37. and who shun the more heinous sins and abominations; and who, whenever they are moved to anger, readily forgive;
38. and who respond to [the call of] their Sustainer and are constant in prayer; and whose rule [in all matters of common concern] is consultation among themselves; (38) and who spend on others out of what We provide for them as sustenance;

38 - This particular qualification of true believers - regarded by the Prophets Companions as so important that they always referred to this surah by the key-word consultation (shura) - has a double import: firstly, it is meant to remind all followers of the Quran that they must remain united within one single community (ummah); and, secondly, it lays down the principle that all their communal business must be transacted in mutual consultation. (For the political implications of this principle, see State and Government, pp. 44 ff.).] [See note on 2: 3. Following as it does immediately upon the call to communal unity and consultation, the spending on others bears here the general connotation of social justice.

39. and who, whenever tyranny afflicts them, defend themselves.
40. But [remember that an attempt at] requiting evil may, too, become an evil: (39) hence, whoever pardons [his foe] and makes peace, his reward rests with God - for, verily, He does not love evildoers. (40)

39 - Lit., is [or may be] an evil like it. In other words, successful struggle against tyranny (which latter is the meaning of the noun baghy in the last sentence of the preceding verse) often tends to degenerate into a similarly tyrannical attitude towards the erstwhile oppressors. Hence, most of the classical commentators (e.g., Baghawi, Zamakhshari, Razi, Baydawi) stress the absolute prohibition of going beyond what is right (itida) when defending oneself against tyranny and oppression. (Cf. the passage relating to fighting against those who wage war against you in 2: 190 ff.)

40 - I.e., in this context, such as succumb to the temptation of indulging in undue acts of revenge against their former oppressors.

41. Yet indeed, as for any who defend themselves after having been wronged - no blame whatever attaches to them:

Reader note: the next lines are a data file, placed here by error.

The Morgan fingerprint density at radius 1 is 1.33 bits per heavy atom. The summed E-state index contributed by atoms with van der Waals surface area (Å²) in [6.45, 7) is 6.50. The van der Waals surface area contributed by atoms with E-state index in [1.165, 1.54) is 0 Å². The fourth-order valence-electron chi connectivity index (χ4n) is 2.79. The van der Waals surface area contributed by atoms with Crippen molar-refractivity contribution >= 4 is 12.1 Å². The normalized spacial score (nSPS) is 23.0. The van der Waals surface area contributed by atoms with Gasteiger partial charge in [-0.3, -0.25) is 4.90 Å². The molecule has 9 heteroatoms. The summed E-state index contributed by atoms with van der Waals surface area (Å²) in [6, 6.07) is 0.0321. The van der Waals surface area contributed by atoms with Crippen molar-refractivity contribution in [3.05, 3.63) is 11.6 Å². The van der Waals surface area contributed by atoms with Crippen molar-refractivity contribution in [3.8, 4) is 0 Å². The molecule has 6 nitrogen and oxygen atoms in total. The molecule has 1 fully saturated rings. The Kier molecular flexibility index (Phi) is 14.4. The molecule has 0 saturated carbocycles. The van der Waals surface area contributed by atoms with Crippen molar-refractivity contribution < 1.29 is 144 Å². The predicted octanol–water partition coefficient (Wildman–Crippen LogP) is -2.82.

42. blame attaches but to those who oppress [other] people and behave outrageously on earth, offending against all right: for them there is grievous suffering in store!
43. But withal, if one is patient in adversity and forgives - this, behold, is indeed something to set ones heart upon! (41)

41 - Cf. 41: 34 -35, as well as note on 13: 22.

44. AND [thus it is:] he whom God lets go astray (42) has henceforth no protector whatever: and so thou wilt see such evildoers (43) [on Judgment Day, and wilt hear how] they exclaim as soon as they behold the suffering [that awaits them], Is there any way of return? (44)

42 - See note on 14: 4.

43 - Although this is primarily a reference to those who oppress [other] people and behave outrageously on earth, offending against all right (verse 42 above), the meaning of the term is general, applying to all kinds of deliberate evildoers.

44 - I.e., a second chance on earth: cf. 6: 27-28.

45. And thou wilt see them exposed to that [doom], humbling themselves in abasement, looking [around] with a furtive glance - the while those who had attained to faith will say, Verily, lost on [this] Day of Resurrection are they who have squandered their own and their followers selves! (45) Oh, verily, the evildoers will fall into long-lasting suffering,

45 - The term ahl denotes primarily the people of one town, country or family, as well as the fellow-members of one race, religion, profession, etc. In its wider, ideological sense it is applied to people who have certain characteristics in common, e.g., ahl al-ilm (people of knowledge, i.e., scholars), or who follow one and the same persuasion or belief, e.g., ahl al-kitab (the followers of [earlier] revelation), ahl al-Quran (the followers of the Quran), and so forth. Since, as has been pointed out in the second note on verse 44, the above passage refers primarily - though not exclusively - to the tyrants and oppressors spoken of in verse 42, the term ahluhum evidently connotes their followers. Thus, the above sentence implies that every kind of evildoing (zulm), and particularly the oppression of others, inevitably results in a spiritual injury to, and ultimately the self-destruction of, its perpetrators and/or their followers.
46. and will have no protector whatever to succour them against God: for he whom God lets go astray shall find no way [of escape].